To see what server(s) are closest to you, go into your speedtest page on DSLR and click the cogwheel. You can see a list of servers. Usually it'll select the server with the best ping, but realistically you want the server that's closest to you geographically as that usually means fewer hops. And the more hops you get the worse your bufferbloat gets.

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PostPosted: Tue Mar 21, 2017 4:15 pm 
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So, could you use Traceroute to figure out the hops?


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PostPosted: Wed Mar 22, 2017 5:39 pm 
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Tried the dslreports speedtest.
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PostPosted: Thu Mar 23, 2017 9:55 pm 
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I'd kill for gigabit, but not at the ridiculous $300/mo. comcast charges for it, especially on a node that's already so crowded they had no choice but to finally bump the CMTS from 24 channels to 32 channels.

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PostPosted: Fri Mar 24, 2017 9:50 pm 
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Attachment:
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Not downloaded yet


Had DSL for $15 per month as long as Verizon supported DSL.1 download and .5 up load. Verizon went to the FCC and got permission to drop copper wire support and forced me to move to fiber. Went with the cheapest plan 3/1 for $59 per month with a $40 discount for two years. I get 5/2.

Since it was a forced move, I got to keep my old phone pricing. I go with the 10 cent per call for local calls. I do not have to pay for inbound call. Dropped my long distance calling a long time ago. Go with a calling card that I have programmed into my phone.

Robert


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PostPosted: Thu Mar 30, 2017 7:22 pm 
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roam wrote:
Leo,
Do you connect solely by WIFI, because heaps of internet of things connected likewise can lengthen the queue that you're in too. Maybe it is problem of bandwidth not speed per se.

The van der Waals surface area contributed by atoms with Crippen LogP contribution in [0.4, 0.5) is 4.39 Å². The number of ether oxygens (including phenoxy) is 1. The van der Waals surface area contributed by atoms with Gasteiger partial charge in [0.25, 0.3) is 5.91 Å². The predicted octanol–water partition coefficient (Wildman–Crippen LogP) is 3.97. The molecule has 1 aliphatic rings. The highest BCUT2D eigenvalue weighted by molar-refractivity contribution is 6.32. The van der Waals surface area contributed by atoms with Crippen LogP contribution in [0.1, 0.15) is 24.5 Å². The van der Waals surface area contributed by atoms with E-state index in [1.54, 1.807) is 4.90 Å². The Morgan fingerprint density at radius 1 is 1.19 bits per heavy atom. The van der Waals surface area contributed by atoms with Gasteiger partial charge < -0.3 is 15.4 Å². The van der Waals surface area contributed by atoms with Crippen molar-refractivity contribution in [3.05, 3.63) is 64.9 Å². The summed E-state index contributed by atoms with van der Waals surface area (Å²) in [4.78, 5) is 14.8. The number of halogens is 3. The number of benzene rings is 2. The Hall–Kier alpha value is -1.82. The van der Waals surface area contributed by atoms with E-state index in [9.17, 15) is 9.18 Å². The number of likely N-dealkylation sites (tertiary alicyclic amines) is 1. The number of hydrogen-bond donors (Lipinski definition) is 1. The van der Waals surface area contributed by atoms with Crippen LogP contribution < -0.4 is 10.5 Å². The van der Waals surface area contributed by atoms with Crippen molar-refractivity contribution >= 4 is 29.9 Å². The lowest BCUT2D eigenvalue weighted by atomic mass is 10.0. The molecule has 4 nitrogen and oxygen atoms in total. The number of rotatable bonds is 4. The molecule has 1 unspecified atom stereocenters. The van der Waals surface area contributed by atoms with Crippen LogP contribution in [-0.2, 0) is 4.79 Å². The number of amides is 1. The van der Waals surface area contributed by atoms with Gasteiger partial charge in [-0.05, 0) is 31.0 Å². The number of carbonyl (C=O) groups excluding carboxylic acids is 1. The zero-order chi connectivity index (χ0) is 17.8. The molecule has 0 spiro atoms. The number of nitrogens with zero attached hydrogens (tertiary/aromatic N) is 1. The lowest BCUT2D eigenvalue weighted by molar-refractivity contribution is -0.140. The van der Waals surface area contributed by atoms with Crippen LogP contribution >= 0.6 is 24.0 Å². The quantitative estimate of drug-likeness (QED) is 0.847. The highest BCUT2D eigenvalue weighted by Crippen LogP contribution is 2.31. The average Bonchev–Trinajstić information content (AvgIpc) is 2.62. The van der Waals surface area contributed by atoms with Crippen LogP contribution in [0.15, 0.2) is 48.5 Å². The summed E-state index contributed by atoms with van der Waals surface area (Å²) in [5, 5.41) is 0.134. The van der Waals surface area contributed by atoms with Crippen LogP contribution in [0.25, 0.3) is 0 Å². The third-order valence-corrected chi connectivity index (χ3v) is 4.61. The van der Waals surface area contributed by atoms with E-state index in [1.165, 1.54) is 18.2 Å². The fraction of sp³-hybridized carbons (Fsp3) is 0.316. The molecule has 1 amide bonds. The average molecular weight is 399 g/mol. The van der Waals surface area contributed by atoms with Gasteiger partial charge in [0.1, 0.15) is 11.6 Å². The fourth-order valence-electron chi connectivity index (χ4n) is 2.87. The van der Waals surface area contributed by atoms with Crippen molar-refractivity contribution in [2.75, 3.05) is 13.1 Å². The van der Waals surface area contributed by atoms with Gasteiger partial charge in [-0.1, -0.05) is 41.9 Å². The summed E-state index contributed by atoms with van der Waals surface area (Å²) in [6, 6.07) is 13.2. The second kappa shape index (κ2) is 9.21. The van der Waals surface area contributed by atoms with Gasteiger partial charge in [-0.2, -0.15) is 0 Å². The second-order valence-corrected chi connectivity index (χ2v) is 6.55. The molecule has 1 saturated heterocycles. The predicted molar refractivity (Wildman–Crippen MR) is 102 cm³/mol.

Wired: three PCs (one is a Hackintosh)
Wireless: two PCs (one is a Hackintosh), one dual quad-core 3.2GHz Powermac, one iPhone

Is that a lot of wireless devices?

-he who stacks pork

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PostPosted: Thu Mar 30, 2017 11:23 pm 
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Leopold Porkstacker wrote:
Is that a lot of wireless devices?

No, three is not many, you could have a wireless printer in there as well and it still would not be much. The point I was thinking about was everyone else's stuff creating a burden.
In a congested urban neighbourhood there are a number of other WIFIs doing their own thing. What they all have in common is the same frequency of 2.4Ghz. While their signals are discrete to their own networks, each device requires a moment of 'silence' to jump on that frequency and send data uninterupted back to a wire (to the router thence to the cable to the ISP). In overlapping WIFI haze, from you and your neighbours, devices have to take it in turns to jump on the frequency, so the more congested the longer the wait between goes.
At your place there may be currently, a dozen available WIFIs, though not actually available because the passwords are unknown, but they are all buzzing.

My mention of the internet of things, that cliche referring to modern household products that are connected to the internet, like a Smart TV, or say security cameras that feed a live stream to your iPhone when you are not at home; these things are all usually WIFI, and so will crowd the 2.4GHz space even more. You don't know what your neighbours have in play, and even though they are not on your network, they are sharing the same frequency, and collectively will slow things down.
This is the reason you can get faster downloads over an ethernet cable (wired) than you can using WIFI.